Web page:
Jean Follain, “Buying”

Elixir—the word just sounds tempting, I guess. I dunno, as it also sounds like a cough syrup brand. Still, it does no good not to hope. Maybe it wouldn’t just give me longer life and better health, but make me look better. Not only would I entertain larger prospects of success, but the chances that I’d be remembered—become an image on which people wanted to dwell—would increase.

“Buying” challenges the very idea that I know what I want. She was buying an elixir / in a city / of bygone times—Follain tells a story of a woman of an era which has been almost entirely erased. She indulges a cure, a power, that might as well be magic. One can surmise this sets her apart from her fellow citizens, but what does it have to do with us?

Jean Follain (tr. Heather McHugh)

She was buying an elixir
in a city
of bygone times
yet we should think of her
now when shoulders are as white
and wrists as fine
flesh as sweet
Oh, vertiginous life!

[Y]et we should think of her / now when shoulders are as white / and wrists as fine / flesh as sweet—from the woman long ago buying an elixir, the poem suddenly crashes into the present. Her buying an elixir does not sound half as creepy as our thought of white shoulders, fine wrists, sweet flesh. She bought an elixir and had an appetite; we seem to be nothing but appetite. Why should we think of her at all?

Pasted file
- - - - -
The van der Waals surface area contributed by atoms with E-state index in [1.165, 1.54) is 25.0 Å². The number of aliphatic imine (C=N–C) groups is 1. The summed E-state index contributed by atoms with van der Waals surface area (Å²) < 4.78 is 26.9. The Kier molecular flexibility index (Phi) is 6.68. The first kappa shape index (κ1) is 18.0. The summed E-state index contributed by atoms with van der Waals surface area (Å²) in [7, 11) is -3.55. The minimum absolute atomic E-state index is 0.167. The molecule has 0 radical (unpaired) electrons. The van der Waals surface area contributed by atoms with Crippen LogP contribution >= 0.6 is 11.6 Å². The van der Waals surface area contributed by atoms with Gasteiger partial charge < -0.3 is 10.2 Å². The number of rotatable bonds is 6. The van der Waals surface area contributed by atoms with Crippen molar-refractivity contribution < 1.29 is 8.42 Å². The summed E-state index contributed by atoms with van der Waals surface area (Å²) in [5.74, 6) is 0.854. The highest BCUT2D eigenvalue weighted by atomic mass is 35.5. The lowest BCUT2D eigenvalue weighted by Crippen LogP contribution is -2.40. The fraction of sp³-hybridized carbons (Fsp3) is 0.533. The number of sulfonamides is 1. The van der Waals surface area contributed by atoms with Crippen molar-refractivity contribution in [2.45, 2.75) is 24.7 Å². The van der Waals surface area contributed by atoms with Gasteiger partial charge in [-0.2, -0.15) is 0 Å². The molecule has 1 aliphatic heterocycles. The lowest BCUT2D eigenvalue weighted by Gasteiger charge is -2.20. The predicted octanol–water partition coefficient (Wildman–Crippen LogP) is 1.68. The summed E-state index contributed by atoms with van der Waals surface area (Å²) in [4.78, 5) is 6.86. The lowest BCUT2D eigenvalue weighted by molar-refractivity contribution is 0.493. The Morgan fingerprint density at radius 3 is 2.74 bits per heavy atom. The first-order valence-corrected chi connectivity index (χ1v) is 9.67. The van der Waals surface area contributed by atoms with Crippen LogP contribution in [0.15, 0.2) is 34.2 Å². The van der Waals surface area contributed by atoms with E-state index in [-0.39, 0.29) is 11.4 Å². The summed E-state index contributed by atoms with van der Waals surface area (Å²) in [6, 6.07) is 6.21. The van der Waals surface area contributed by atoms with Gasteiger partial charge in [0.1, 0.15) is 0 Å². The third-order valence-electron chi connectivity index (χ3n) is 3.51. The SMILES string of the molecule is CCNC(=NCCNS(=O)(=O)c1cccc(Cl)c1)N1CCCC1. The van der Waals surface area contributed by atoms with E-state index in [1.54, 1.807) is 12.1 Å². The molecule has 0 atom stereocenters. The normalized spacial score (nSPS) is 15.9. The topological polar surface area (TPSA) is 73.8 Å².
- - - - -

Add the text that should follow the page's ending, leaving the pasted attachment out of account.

You could also say that if we do think of her in any way, we do so based on our desires. Maybe we craft those desires into ideals—perfect colors, perfect proportions—but our hunger still underlies the whole project. This would indicate that if this poor woman of the past wanted to be remembered in any way, that wish is caught up completely in our crude imaginings. Oh, vertiginous life, indeed.

I take “Buying” ultimately to be about trying to get some kind of reputation or fame. It has a lesson, one more subtle than “trying to get famous is the same as making a demonic wish.” We can surmise the poor woman didn’t really know what she wanted from the elixir. If she knew what she wanted, she would have done something more precise (this, to be sure, is not to blame her). We know we need a reputation and respect to function in society, not just have a legacy. If we’re precise about what we want to obtain—what we want to do, make, or give for it—we can sidestep at least some dependence on others’ whims. If what we possess is useful and others are in need of it, we can be visible for however long and not exploited. —I would only add, as a word of caution, that being useful and actually being needed are two entirely different things.—


Milosz, Czeslaw. A Book of Luminous Things. New York: Harcourt Brace, 1996. 160.

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